Similar to @Smar but uses file system paths, set in PRIMARY and SECONDARY:

git remote add test $SECONDARY && git fetch test
git merge test/master

Then you manually merge.

(adapted from post by Anar Manafov)

share|improve this answer

When you want to merge three or more projects in a single commit, do the steps as described in the other answers (remote add -f, merge). Then, (soft) reset the index to old head (where no merge happened). Add all files (git add -A) and commit them (message "Merging projects A, B, C, and D into one project). This is now the commit-id of master.

Now, create .git/info/grafts with following content:

<commit-id of master> <list of commit ids of all parents>

Run git filter-branch -- head^..head head^2..head head^3..head. If you have more than three branches, just add as much head^n..head as you have branches. To update tags, append --tag-name-filter cat. Do not always add that, because this might cause a rewrite of some commits. For details see man page of filter-branch, search for "grafts".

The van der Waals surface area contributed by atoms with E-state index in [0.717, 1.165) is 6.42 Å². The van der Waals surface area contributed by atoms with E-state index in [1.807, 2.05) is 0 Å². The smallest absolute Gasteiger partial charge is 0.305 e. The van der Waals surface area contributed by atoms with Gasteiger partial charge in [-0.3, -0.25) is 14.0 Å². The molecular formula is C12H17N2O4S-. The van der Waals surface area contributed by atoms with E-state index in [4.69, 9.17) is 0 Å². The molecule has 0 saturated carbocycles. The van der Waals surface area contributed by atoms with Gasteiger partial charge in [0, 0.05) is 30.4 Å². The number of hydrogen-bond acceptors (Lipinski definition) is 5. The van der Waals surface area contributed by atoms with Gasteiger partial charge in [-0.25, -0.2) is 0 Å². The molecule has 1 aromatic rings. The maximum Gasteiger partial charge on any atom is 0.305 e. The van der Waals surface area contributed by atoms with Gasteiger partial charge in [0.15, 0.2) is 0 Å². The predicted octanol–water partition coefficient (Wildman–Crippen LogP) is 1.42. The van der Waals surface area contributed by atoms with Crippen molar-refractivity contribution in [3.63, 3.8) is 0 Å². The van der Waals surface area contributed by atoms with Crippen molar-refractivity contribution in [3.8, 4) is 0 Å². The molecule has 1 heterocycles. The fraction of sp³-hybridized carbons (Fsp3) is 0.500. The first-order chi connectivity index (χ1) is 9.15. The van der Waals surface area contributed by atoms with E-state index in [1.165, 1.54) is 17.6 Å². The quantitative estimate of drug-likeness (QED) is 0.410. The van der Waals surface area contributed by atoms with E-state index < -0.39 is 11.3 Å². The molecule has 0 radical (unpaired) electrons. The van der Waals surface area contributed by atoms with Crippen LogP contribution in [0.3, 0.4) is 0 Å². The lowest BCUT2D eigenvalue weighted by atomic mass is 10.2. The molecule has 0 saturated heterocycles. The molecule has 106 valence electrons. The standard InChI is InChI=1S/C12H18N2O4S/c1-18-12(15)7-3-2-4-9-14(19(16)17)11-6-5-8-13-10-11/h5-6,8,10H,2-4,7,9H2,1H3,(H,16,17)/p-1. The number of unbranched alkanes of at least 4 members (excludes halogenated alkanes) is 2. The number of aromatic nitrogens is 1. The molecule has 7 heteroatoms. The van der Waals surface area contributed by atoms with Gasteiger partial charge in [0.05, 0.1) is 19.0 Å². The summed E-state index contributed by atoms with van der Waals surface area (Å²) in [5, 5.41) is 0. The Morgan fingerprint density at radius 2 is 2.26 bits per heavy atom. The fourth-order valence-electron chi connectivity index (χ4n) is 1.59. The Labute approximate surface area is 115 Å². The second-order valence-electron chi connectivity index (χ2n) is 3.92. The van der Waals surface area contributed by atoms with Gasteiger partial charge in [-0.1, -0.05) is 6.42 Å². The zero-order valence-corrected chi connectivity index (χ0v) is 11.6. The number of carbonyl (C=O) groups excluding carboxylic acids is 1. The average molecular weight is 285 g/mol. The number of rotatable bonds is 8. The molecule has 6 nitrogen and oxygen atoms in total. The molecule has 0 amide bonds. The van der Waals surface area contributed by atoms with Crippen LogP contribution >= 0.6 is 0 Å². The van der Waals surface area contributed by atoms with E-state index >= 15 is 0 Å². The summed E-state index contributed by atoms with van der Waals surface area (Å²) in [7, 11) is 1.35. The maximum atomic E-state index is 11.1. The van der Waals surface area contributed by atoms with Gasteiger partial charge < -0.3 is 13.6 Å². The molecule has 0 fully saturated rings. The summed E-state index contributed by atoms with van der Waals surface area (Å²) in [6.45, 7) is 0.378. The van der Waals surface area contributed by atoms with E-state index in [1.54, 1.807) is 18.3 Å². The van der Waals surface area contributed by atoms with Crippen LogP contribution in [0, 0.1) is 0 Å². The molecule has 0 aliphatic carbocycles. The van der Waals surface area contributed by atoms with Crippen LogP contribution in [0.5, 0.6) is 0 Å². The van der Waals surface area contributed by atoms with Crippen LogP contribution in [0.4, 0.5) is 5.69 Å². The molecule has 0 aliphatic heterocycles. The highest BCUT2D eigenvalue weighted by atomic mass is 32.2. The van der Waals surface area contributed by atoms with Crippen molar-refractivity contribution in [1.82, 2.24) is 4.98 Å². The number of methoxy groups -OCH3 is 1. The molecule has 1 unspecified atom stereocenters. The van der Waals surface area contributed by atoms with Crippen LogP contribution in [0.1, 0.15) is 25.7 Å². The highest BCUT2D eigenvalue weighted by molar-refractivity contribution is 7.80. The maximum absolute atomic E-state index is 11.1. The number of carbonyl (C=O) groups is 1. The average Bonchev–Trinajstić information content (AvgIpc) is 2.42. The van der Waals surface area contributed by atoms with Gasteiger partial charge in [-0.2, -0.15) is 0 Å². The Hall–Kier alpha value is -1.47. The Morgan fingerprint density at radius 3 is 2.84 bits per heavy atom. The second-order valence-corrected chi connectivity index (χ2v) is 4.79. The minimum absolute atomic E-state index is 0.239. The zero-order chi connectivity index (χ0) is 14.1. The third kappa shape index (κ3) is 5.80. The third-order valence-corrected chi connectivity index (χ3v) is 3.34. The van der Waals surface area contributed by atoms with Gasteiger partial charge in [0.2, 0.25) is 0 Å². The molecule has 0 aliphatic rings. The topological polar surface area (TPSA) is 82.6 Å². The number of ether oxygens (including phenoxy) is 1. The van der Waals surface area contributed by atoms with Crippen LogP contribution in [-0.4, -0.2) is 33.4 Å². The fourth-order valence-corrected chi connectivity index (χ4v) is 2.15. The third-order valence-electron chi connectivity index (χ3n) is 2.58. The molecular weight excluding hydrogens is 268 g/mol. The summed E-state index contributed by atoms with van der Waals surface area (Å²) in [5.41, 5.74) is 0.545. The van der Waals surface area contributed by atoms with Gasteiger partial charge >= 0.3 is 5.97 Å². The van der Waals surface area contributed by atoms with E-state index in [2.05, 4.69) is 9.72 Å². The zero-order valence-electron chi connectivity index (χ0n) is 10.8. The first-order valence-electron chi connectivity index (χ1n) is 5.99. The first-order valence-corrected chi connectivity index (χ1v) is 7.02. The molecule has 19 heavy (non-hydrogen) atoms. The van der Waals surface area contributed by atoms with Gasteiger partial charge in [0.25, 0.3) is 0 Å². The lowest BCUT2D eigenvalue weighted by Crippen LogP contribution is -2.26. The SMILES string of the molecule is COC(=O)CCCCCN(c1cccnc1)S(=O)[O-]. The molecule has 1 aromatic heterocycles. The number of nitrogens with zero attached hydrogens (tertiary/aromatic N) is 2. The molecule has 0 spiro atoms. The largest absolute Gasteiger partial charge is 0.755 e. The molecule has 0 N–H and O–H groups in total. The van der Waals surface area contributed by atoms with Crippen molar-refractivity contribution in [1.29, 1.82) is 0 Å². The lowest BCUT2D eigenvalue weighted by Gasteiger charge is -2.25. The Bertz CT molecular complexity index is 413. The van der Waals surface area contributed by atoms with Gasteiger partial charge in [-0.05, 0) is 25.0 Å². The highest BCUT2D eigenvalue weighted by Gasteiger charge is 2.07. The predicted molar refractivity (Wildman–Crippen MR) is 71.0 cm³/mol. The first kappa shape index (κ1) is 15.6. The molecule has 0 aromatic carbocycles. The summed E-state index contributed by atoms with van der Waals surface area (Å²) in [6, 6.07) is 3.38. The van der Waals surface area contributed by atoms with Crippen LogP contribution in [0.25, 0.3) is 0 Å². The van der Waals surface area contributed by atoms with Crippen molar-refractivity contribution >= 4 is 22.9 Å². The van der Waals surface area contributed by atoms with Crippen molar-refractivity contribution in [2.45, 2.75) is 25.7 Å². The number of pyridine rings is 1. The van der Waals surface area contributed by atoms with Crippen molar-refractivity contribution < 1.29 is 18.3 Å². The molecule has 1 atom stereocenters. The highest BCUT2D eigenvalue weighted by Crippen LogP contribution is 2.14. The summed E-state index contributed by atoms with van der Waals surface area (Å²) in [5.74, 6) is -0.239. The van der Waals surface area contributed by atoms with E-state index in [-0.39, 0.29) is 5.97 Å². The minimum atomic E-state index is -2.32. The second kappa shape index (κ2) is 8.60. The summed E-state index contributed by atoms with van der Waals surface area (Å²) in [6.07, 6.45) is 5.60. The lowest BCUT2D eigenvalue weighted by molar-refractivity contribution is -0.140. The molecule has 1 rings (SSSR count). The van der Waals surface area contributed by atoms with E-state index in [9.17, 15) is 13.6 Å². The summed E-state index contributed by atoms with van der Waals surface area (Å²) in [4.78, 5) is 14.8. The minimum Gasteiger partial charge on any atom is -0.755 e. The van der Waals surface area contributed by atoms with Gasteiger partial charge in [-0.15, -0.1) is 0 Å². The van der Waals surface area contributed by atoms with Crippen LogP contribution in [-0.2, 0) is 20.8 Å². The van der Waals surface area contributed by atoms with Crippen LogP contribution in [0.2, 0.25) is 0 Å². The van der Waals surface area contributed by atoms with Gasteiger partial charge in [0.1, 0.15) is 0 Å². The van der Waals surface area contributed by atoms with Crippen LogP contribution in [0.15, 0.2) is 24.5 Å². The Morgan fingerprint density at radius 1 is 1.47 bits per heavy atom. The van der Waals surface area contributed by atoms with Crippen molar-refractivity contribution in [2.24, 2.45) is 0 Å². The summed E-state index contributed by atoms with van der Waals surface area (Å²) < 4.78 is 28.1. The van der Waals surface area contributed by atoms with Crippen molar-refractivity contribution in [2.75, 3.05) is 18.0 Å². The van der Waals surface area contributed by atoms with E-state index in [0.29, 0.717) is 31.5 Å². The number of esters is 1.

Now, your last commit has the right parents associated.

share|improve this answer
Wait, why would you want to merge three projects in a single commit? – Steve Bennett Jul 17 '13 at 23:59
I started with repository, repository-client, and modeler as separate git projects. This was difficult for the co-workers, so I joined them in a single git project. To be able that the "root" of the new project originates from three other projects, I wanted to have single merge commit. – koppor Jul 18 '13 at 15:03

To merge a A within B:

1) In the project A

git fast-export --all --date-order > /tmp/ProjectAExport

2) In the project B

git checkout -b projectA
git fast-import --force < /tmp/ProjectAExport

In this branch do all operations you need to do and commit them.

C) Then back to the master and a classical merge between the two branches:

git checkout master
git merge projectA
share|improve this answer

Given command is the best possible solution I suggest.

git subtree add --prefix=MY_PROJECT git://github.com/project/my_project.git master
share|improve this answer

You got to project B's directory, create a directory for project A, checkout the project A to that directory and define project A as project's B git submodule.

share|improve this answer
The OP wanted "merging", which would seem to be the repo acting and being a single repo after the merge. A subrepository does not fit that bill. – Paul Draper Feb 20 '14 at 16:50